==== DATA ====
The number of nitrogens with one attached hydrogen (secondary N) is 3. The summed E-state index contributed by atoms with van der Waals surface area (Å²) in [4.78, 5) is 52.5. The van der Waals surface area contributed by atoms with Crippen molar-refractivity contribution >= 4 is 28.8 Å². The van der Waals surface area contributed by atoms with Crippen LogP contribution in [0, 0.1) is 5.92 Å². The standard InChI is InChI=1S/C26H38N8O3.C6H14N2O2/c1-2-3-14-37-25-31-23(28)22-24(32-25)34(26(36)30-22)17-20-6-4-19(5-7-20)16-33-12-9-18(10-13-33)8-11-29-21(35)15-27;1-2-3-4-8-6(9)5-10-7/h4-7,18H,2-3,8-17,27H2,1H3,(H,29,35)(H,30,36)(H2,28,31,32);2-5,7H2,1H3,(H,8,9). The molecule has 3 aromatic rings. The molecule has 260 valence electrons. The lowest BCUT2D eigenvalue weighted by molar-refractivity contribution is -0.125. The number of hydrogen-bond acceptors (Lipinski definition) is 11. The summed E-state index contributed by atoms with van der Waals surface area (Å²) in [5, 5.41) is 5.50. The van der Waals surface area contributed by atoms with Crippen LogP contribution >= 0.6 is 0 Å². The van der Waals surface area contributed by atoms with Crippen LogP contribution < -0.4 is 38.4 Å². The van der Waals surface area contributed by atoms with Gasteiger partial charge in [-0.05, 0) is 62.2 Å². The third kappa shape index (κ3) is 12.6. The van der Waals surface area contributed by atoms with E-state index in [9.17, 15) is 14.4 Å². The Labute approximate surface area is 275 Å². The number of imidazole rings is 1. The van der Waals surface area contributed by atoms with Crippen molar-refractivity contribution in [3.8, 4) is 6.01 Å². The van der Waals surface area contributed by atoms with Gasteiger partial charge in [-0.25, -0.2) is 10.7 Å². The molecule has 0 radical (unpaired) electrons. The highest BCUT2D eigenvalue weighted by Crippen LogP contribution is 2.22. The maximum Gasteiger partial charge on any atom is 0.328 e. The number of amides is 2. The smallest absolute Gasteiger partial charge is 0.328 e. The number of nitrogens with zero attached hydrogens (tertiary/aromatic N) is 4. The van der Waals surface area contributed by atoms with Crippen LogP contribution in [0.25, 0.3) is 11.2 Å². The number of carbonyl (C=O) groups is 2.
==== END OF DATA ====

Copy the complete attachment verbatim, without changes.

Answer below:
The number of nitrogens with one attached hydrogen (secondary N) is 3. The summed E-state index contributed by atoms with van der Waals surface area (Å²) in [4.78, 5) is 52.5. The van der Waals surface area contributed by atoms with Crippen molar-refractivity contribution >= 4 is 28.8 Å². The van der Waals surface area contributed by atoms with Crippen LogP contribution in [0, 0.1) is 5.92 Å². The standard InChI is InChI=1S/C26H38N8O3.C6H14N2O2/c1-2-3-14-37-25-31-23(28)22-24(32-25)34(26(36)30-22)17-20-6-4-19(5-7-20)16-33-12-9-18(10-13-33)8-11-29-21(35)15-27;1-2-3-4-8-6(9)5-10-7/h4-7,18H,2-3,8-17,27H2,1H3,(H,29,35)(H,30,36)(H2,28,31,32);2-5,7H2,1H3,(H,8,9). The molecule has 3 aromatic rings. The molecule has 260 valence electrons. The lowest BCUT2D eigenvalue weighted by molar-refractivity contribution is -0.125. The number of hydrogen-bond acceptors (Lipinski definition) is 11. The summed E-state index contributed by atoms with van der Waals surface area (Å²) in [5, 5.41) is 5.50. The van der Waals surface area contributed by atoms with Crippen LogP contribution >= 0.6 is 0 Å². The van der Waals surface area contributed by atoms with Crippen LogP contribution < -0.4 is 38.4 Å². The van der Waals surface area contributed by atoms with Gasteiger partial charge in [-0.05, 0) is 62.2 Å². The third kappa shape index (κ3) is 12.6. The van der Waals surface area contributed by atoms with E-state index in [9.17, 15) is 14.4 Å². The Labute approximate surface area is 275 Å². The number of imidazole rings is 1. The van der Waals surface area contributed by atoms with Crippen molar-refractivity contribution in [3.8, 4) is 6.01 Å². The van der Waals surface area contributed by atoms with Gasteiger partial charge in [-0.25, -0.2) is 10.7 Å². The molecule has 0 radical (unpaired) electrons. The highest BCUT2D eigenvalue weighted by Crippen LogP contribution is 2.22. The maximum Gasteiger partial charge on any atom is 0.328 e. The number of amides is 2. The smallest absolute Gasteiger partial charge is 0.328 e. The number of nitrogens with zero attached hydrogens (tertiary/aromatic N) is 4. The van der Waals surface area contributed by atoms with Crippen LogP contribution in [0.25, 0.3) is 11.2 Å². The number of carbonyl (C=O) groups is 2.